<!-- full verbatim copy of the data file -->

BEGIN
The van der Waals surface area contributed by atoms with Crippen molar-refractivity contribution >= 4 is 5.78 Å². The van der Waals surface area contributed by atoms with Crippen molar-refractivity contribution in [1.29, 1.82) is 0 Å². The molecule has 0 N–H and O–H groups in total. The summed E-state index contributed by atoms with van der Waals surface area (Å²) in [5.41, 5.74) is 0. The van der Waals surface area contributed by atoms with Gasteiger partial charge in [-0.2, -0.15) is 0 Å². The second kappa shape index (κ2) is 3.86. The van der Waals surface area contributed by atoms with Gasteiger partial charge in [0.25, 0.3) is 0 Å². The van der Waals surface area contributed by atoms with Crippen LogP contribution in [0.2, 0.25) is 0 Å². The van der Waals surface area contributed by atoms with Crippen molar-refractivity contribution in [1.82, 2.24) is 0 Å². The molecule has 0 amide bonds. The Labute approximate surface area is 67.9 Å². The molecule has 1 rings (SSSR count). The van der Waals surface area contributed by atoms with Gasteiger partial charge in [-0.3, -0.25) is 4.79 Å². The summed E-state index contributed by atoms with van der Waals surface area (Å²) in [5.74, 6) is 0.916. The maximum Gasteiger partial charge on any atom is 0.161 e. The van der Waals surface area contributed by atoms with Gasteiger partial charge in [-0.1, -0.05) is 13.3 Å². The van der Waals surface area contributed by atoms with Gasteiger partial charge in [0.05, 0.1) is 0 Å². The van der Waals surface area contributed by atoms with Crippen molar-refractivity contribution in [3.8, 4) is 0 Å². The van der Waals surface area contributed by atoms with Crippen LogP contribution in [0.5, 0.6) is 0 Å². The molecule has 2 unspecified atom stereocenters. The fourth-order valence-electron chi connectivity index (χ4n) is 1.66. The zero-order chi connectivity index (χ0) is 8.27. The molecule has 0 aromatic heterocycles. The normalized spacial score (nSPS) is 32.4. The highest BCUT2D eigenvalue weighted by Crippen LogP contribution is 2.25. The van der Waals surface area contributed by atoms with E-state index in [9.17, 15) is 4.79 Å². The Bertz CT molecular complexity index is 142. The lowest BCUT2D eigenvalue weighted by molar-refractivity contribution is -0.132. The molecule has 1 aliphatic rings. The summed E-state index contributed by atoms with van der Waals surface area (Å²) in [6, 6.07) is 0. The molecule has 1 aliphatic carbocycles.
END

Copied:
The van der Waals surface area contributed by atoms with Crippen molar-refractivity contribution >= 4 is 5.78 Å². The van der Waals surface area contributed by atoms with Crippen molar-refractivity contribution in [1.29, 1.82) is 0 Å². The molecule has 0 N–H and O–H groups in total. The summed E-state index contributed by atoms with van der Waals surface area (Å²) in [5.41, 5.74) is 0. The van der Waals surface area contributed by atoms with Gasteiger partial charge in [-0.2, -0.15) is 0 Å². The second kappa shape index (κ2) is 3.86. The van der Waals surface area contributed by atoms with Gasteiger partial charge in [0.25, 0.3) is 0 Å². The van der Waals surface area contributed by atoms with Crippen LogP contribution in [0.2, 0.25) is 0 Å². The van der Waals surface area contributed by atoms with Crippen molar-refractivity contribution in [1.82, 2.24) is 0 Å². The molecule has 0 amide bonds. The Labute approximate surface area is 67.9 Å². The molecule has 1 rings (SSSR count). The van der Waals surface area contributed by atoms with Gasteiger partial charge in [-0.3, -0.25) is 4.79 Å². The summed E-state index contributed by atoms with van der Waals surface area (Å²) in [5.74, 6) is 0.916. The maximum Gasteiger partial charge on any atom is 0.161 e. The van der Waals surface area contributed by atoms with Gasteiger partial charge in [-0.1, -0.05) is 13.3 Å². The van der Waals surface area contributed by atoms with Gasteiger partial charge in [0.05, 0.1) is 0 Å². The van der Waals surface area contributed by atoms with Crippen molar-refractivity contribution in [3.8, 4) is 0 Å². The van der Waals surface area contributed by atoms with Crippen LogP contribution in [0.5, 0.6) is 0 Å². The molecule has 2 unspecified atom stereocenters. The fourth-order valence-electron chi connectivity index (χ4n) is 1.66. The zero-order chi connectivity index (χ0) is 8.27. The molecule has 0 aromatic heterocycles. The normalized spacial score (nSPS) is 32.4. The highest BCUT2D eigenvalue weighted by Crippen LogP contribution is 2.25. The van der Waals surface area contributed by atoms with E-state index in [9.17, 15) is 4.79 Å². The Bertz CT molecular complexity index is 142. The lowest BCUT2D eigenvalue weighted by molar-refractivity contribution is -0.132. The molecule has 1 aliphatic rings. The summed E-state index contributed by atoms with van der Waals surface area (Å²) in [6, 6.07) is 0. The molecule has 1 aliphatic carbocycles.